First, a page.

Can videogames promote emotional intelligence in teenagers?

July 15, 2019

New Rochelle, NY, July 15, 2019--A new study has shown that videogames, when used as part of an emotional intelligence training program, can help teenagers evaluate, express, and manage their own emotions immediately after the training. The study design, interpretation of results, and implications of these findings are published in Games for Health Journal, a peer-reviewed publication from Mary Ann Liebert, Inc. publishers. Click here to read the full-text article free on the Games for Health Journal website through August 15, 2019.

The article entitled "Can Videogames Be Used to Promote Emotional Intelligence in Teenagers? Results from EmotivaMente, a School Program" was coauthored by Claudia Carissoli and Daniela Villani, Università Cattolica del Sacro Cuore (Milan, Italy). The researchers developed an emotional intelligence training program that integrated videogames as experience-based learning tools. The experimental group of teenagers participated in eight sessions and their emotional competency was evaluated before beginning the program, at the end of the training, and three months later. The researchers provide recommendations for future research based on the results of this study.

"Games for health have been designed to address an increasing variety of issues. A relatively new health issue is emotional intelligence, which has implications for various health problems, including coping with stress," says Tom Baranowski, PhD, Editor-in-Chief of Games for Health Journal, from USDA/ARS Children's Nutrition Research Center, and Department of Pediatrics, Baylor College of Medicine, Houston, TX. "Carissoli and Villani created a videogame, EmotivaMente, to enhance emotional intelligence among adolescents, perhaps the group that could benefit most. Their preliminary evaluation indicated that playing the game enhanced the students' evaluation and expression of emotions. This is an important first step in designing a game to learn to manage emotions. While the impact was limited, further enhancements to the game may have substantial additional effects. Stay tuned!"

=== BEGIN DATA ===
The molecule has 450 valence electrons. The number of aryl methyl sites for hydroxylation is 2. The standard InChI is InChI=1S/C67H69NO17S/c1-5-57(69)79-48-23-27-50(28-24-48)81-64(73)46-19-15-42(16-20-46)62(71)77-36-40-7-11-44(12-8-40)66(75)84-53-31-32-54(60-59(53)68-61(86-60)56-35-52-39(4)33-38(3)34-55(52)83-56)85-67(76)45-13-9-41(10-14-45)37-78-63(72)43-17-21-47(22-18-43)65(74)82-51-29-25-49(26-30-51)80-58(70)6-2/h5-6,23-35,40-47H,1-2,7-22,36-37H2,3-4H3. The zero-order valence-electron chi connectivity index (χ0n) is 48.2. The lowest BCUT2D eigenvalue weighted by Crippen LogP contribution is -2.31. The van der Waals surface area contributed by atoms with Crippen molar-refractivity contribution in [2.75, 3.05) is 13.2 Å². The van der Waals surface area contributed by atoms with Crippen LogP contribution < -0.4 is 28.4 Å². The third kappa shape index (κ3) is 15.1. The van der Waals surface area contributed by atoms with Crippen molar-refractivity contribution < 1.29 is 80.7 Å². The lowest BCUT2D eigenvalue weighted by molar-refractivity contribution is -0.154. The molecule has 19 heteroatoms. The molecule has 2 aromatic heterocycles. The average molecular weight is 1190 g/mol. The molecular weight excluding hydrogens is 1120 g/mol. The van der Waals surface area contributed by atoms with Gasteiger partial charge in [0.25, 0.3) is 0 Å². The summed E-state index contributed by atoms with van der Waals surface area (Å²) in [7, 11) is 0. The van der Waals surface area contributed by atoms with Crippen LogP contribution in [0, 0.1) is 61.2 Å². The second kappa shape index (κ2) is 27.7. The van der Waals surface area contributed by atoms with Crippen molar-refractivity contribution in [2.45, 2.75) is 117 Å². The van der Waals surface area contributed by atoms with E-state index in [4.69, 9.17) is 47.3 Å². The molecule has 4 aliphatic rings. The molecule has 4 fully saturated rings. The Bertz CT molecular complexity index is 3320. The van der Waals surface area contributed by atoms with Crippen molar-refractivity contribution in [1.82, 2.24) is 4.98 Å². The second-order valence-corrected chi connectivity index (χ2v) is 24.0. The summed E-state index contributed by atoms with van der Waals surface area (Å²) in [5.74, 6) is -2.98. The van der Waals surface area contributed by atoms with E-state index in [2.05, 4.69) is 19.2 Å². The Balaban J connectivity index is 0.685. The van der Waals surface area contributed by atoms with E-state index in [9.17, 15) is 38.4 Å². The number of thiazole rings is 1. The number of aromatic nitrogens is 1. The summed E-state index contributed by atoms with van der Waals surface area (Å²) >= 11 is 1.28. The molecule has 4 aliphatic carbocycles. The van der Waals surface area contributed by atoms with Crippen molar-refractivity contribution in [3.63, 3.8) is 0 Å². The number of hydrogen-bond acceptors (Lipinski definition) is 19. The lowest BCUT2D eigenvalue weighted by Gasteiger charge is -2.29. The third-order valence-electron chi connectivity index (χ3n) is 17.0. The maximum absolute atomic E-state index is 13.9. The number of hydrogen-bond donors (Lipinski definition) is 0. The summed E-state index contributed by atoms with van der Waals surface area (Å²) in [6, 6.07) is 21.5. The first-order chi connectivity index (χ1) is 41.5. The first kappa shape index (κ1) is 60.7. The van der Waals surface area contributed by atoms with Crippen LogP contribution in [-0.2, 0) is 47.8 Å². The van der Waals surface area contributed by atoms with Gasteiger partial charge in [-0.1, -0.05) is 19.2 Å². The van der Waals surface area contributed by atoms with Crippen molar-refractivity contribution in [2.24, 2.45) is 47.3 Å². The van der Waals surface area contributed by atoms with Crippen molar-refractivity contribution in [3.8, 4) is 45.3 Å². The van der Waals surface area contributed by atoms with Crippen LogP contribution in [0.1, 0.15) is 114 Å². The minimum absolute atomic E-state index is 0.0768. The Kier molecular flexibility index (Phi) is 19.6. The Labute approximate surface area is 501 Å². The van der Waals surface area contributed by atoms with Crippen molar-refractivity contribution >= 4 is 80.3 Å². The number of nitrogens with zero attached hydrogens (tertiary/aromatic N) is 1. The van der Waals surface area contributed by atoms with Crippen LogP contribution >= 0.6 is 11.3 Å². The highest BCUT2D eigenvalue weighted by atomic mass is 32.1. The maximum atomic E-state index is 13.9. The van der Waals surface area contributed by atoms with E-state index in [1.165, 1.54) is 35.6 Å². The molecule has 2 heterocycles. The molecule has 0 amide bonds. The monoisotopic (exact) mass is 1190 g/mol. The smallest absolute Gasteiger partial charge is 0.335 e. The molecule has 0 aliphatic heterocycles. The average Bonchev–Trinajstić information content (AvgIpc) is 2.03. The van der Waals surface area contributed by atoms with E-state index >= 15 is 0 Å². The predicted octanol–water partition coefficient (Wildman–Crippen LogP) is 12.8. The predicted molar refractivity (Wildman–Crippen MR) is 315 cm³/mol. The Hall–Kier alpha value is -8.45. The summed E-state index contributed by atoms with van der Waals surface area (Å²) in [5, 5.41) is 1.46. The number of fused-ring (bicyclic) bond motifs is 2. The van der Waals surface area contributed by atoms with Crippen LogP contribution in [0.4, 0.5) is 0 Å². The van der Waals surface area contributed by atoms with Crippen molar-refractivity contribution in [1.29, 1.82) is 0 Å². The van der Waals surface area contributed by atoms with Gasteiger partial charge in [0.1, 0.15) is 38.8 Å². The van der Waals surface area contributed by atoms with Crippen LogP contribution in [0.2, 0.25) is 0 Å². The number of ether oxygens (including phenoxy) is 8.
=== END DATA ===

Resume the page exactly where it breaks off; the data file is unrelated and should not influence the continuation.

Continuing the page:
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About the Journal

Games for Health Journal breaks new ground as the first journal to address this emerging and increasingly important area of health care. The Journal provides a bimonthly forum in print and online for academic and clinical researchers, game designers and developers, health care providers, insurers, and information technology leaders. Articles explore the use of game technology in a variety of clinical applications. These include disease prevention and monitoring, nutrition, weight management, and medication adherence. Gaming can play an important role in the care of patients with diabetes, post-traumatic stress disorder, Alzheimer's disease, and cognitive, mental, emotional, and behavioral health disorders.

About the Publisher

Mary Ann Liebert, Inc. is a privately held, fully integrated media company known for establishing authoritative peer-reviewed journals in many promising areas of science and biomedical research, including Cyberpsychology, Behavior, and Social Networking and Telemedicine and e-Health. Its biotechnology trade magazine, GEN (Genetic Engineering & Biotechnology News), was the first in its field and is today the industry's most widely read publication worldwide. A complete list of the firm's 80 journals, books, and newsmagazines is available online at the Mary Ann Liebert, Inc. website.

Mary Ann Liebert, Inc./Genetic Engineering News

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